“Are you real?” “Well, if you can’t tell, does it matter?”

HBO did the world a kindness and granted early entry to Westworld episode 2 on Friday, a full two days early, likely out of fear of having their new fall sci-fi show have to go head to head with the horrorshow that was the second Presidential debate. I had a nice steak dinner and settled in late Friday night to give episode 2 a go and see if it would build on what I liked in the first episode, or if we’d see this train go off the rails as quickly as it captured the hearts of the internet. It didn’t go off the rails, if anything it found sturdier ones to ride.

The first episode seemed primarily concerned with the inner machinations of the park. Stage setting, world building, and making sure we were all in on the high concept before the end of the first hour. It did a solid job, but part of me wondered how the show would keep the interest of the general viewing public without a shift in focus to the human characters, and human problems to grab on to. We were primarily robot and engineer focused last go around, and that worked well and asked more than a handful of philosophical questions. However, philosophical questions do not necessarily gripping television make. They’re certainly welcome as a piece in the machine, but they can’t be the entire show. That would be incredibly dense, and incredibly unsatisfying for most television viewers, myself included. Thankfully, this episode has built on the premise and intrigue of the first episode and has indeed shifted direction just enough to make the show work over the long haul.


While on the surface level, this episode primarily focused on two Guests visiting the park, the real meat and potatoes of “Chestnut” lives with Jeffrey Wright’s Bernard, Anthony Hopkins’ Robert Ford, Thandie Newton’s Maeve and Ed Harris’ Man In Black. Those aforementioned guests are Jimmi Simpson (Liam McPoyle of It’s Always Sunny In Philadelphia fame) as William, a nice guy on his first trip to the park, and and Ben Barnes as return trip guest Logan, who I am not so affectionately referring to as That Guy I Would Never Hang Out With Under Any Circumstances. Strong emotional notes come from Bernard’s romantic entanglement with with a member of management, Ford’s trip into the park and his connection with a young guest, and more of The Man in Black’s mysterious goals within the park. The building mystery of what “The Maze” is, and why the Man in Black is searching for it is a promising story thread, as is why certain members of park management seem to be giving him carte blanche to pursue it. The core of “Chestnut”, however, is once again a host. Maeve, Thandie Newton’s saloon madame character begins to experience painful nightmares, something that shouldn’t be possible according to the hosts’ engineers.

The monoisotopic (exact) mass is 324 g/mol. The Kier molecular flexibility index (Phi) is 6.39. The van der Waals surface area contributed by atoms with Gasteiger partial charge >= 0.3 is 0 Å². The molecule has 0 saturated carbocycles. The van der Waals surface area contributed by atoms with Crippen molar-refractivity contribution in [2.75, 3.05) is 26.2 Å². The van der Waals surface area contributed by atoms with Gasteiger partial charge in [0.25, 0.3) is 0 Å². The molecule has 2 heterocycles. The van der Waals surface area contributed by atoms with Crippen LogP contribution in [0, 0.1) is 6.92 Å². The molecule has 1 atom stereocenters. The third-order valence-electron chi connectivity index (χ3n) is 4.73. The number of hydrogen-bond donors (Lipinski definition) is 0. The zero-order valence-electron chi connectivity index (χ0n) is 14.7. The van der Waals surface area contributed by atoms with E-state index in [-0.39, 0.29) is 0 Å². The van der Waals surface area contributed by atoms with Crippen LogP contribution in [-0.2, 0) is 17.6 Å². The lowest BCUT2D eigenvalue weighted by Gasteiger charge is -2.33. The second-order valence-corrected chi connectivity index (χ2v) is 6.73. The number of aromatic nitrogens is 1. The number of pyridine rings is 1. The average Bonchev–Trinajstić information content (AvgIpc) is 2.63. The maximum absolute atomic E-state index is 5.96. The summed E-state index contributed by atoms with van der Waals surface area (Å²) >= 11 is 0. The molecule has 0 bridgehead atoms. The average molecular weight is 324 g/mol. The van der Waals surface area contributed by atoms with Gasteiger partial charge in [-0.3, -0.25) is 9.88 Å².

They have given the hosts the concept of dreams, specifically nightmares, but they are not capable of dreaming. Yet, Maeve does dream. When she sleeps, she has recurring nightmares of being a pioneer woman and raising a daughter only to be attacked by tribal natives. This nightmare morphs into the revelation that Maeve, or a past version of her, had a run-in of her own with the Man in Black. Newton’s performance is stellar, and coupled with the moving performance last week by Evan Rachel Wood’s Dolores, I think the combination of empathetic hosts and emotionally compelling real world characters will do well to sidestep the potential lack of human interest I forecast in my review of “The Original”.


Following guests into the park only makes sense, and William (White Hat) and Logan (Black Hat) are a strong if somewhat formulaic step in that direction. Going with them as they experience what the park has to offer, both the sordid and simple, will prove interesting. William seems to be a fairly well adjusted average guy who will likely revel in the fantasy and the ability to play the hero, Logan appears to be the kind of  guy who will take advantage of the untempered freedom the park allows. If we are to follow these characters through, as the preview for the next few episodes indicates we might, they’ll likely serve as a microcosm of all the guests. Logan keeps reinforcing that the park has the ability to find excitement and adventure beyond his wildest dreaming does serve to unfortunately lampshade the shows strongest potential for failure. Here, this early into the show, those promises and assertions ring true enough, but can the park, and by extension the show, actually deliver on them?

I remain optimistic that it will, however we do trade some amount of the mood and a smaller amount of style in order to actually move the plot forward. This is a necessary evil in order to move the story forward, and this certainly isn’t the first show to cool its heels a bit after an incredibly hot pilot. The elaboration on the human elements does a solid job at sidestepping the dreaded coldness some science fiction suffers from, the cinematography continues to be stunning and the direction and storylines built upon and introduced in this episode have kept me on the hook.

If the series on the whole can keep up this level of quality, we’re in for a real treat. Yee-haw.